BJARTUR ÓLAFSSON: NATURE AND MOUNTAINS, MY PLACES TO BE

Bjartur Olafsson is a climber from Iceland. His greatest passions are mountains and climbing them: both a physical and mental challenge. Furthermore, he loves climbing frozen waterfalls. Thanks to this sport Bjartur has seen many beautiful places and feels that nature is like a second home, a special place where he wants to be.





Hello Bjartur, tell us something about yourself. How was your passion for ice climbing born?


Hi there. My name is Bjartur and I am a climber and mountaineer from Iceland. I work as a mountain guide and spend my free time climbing or skiing in the mountains. My passion for climbing started at a very young age. In spring I usually climb the sea cliffs around my hometown to pick bird eggs to eat as a local tradition. I started ice climbing at the age of 18 when my friends from the Search and Rescue team invited me along one day. When I was 20 my passion for ice climbing really took off and has been taking up most of my time in the winter since.


What are the feelings you experience when you are surrounded by nature?


I love it. It makes me feel calm and relaxed. It really takes away the stress of normal life.







“It’s a great mental game, the calmer I am the better I climb”

I saw on your Instagram profile that you have climbed a frozen waterfall several times, don’t you?

Sure I do. Every autumn I look forward with excitement to the first winter frost so I can go out and climb these beautiful frozen waterfalls. It’s a special feeling and what I love most to do.


“Nature is the place I feel most like home. It’s where I want to be”

Have you ever been afraid or have you ever experienced dangerous situations?


Yes, sometimes I am afraid. But I also know that being afraid whilst climbing doesn’t help. I think that an important part of climbing is being able to control that fear and stay calm. It’s a great mental game, the calmer I am the better I climb. Of course ice climbing can be a bit dangerous at times, but I do my best to minimize this risk by constantly evaluating the situation because at the end of the day I want to be able to go home happy. Sometimes I came home early from a climb because it wasn’t the right day to climb.






What is the most difficult thing to do when you practice ice climbing?


Ice climbing can be both physically and mentally difficult. Physically because climbing is a tiring effort for many muscles of the body, but also mentally because most of the day is spent assessing the frozen waterfall and making the right calls.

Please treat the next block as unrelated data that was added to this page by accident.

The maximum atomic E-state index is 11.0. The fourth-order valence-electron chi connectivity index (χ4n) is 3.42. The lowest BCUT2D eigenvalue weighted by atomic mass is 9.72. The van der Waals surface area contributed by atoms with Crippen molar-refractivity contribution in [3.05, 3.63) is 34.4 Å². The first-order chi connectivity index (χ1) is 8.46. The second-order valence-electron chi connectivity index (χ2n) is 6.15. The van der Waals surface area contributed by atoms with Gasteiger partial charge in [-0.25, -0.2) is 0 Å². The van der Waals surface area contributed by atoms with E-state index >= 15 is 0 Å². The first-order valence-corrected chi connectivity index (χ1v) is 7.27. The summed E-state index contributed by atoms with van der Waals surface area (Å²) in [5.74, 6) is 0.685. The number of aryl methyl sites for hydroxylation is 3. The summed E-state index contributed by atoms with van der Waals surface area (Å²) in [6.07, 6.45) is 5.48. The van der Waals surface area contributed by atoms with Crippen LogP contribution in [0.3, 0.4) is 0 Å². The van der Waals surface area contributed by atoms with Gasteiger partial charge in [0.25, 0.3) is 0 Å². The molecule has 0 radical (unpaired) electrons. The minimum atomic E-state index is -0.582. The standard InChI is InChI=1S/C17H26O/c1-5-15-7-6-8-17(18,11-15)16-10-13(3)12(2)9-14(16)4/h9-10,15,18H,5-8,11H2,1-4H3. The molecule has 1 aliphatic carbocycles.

“Climbing has taken me to too many incredible places, places beyond the reach of most people”

I think that reaching certain heights is something really adrenaline and I imagine that nature offers breathtaking views. Do you have a favourite place that has remained in your heart?


Climbing has taken me to too many incredible places, places beyond the reach of most people. My favourite place is undoubtedly Iceland’s highest mountain, Hvannadalshnjúkur. It’s simply wonderful to be up there.





Do you ever think about the possibility of falling due to the breaking of the ice while climbing?


Constantly. Ice climbers always try their best not to fall. I try to stay calm and focus on every move I make as I climb and feel in control of the situation. It usually works well and I can enjoy climbing. However, I am usually more concerned about things that may fall on me more. With warm temperatures, rocks, ice or seracs can start to collapse and I try not to stay in the fire line for too long.




Is there a particular situation that you remember in which you were in danger and had to remain calm?


Probably yes. Every now and then the climbing gets more serious than I want it to be. It’s best to reflect on these situations at the end of the day and learn from them so they don’t happen again.


Last question, what is nature for you?


Nature is the place I feel most like home. It’s where I want to be.







Follow Bjartur on his climbing expeditions here.





Interview & Article by

Sara Orlandini


Image Credits

Bjartur Ólafsson


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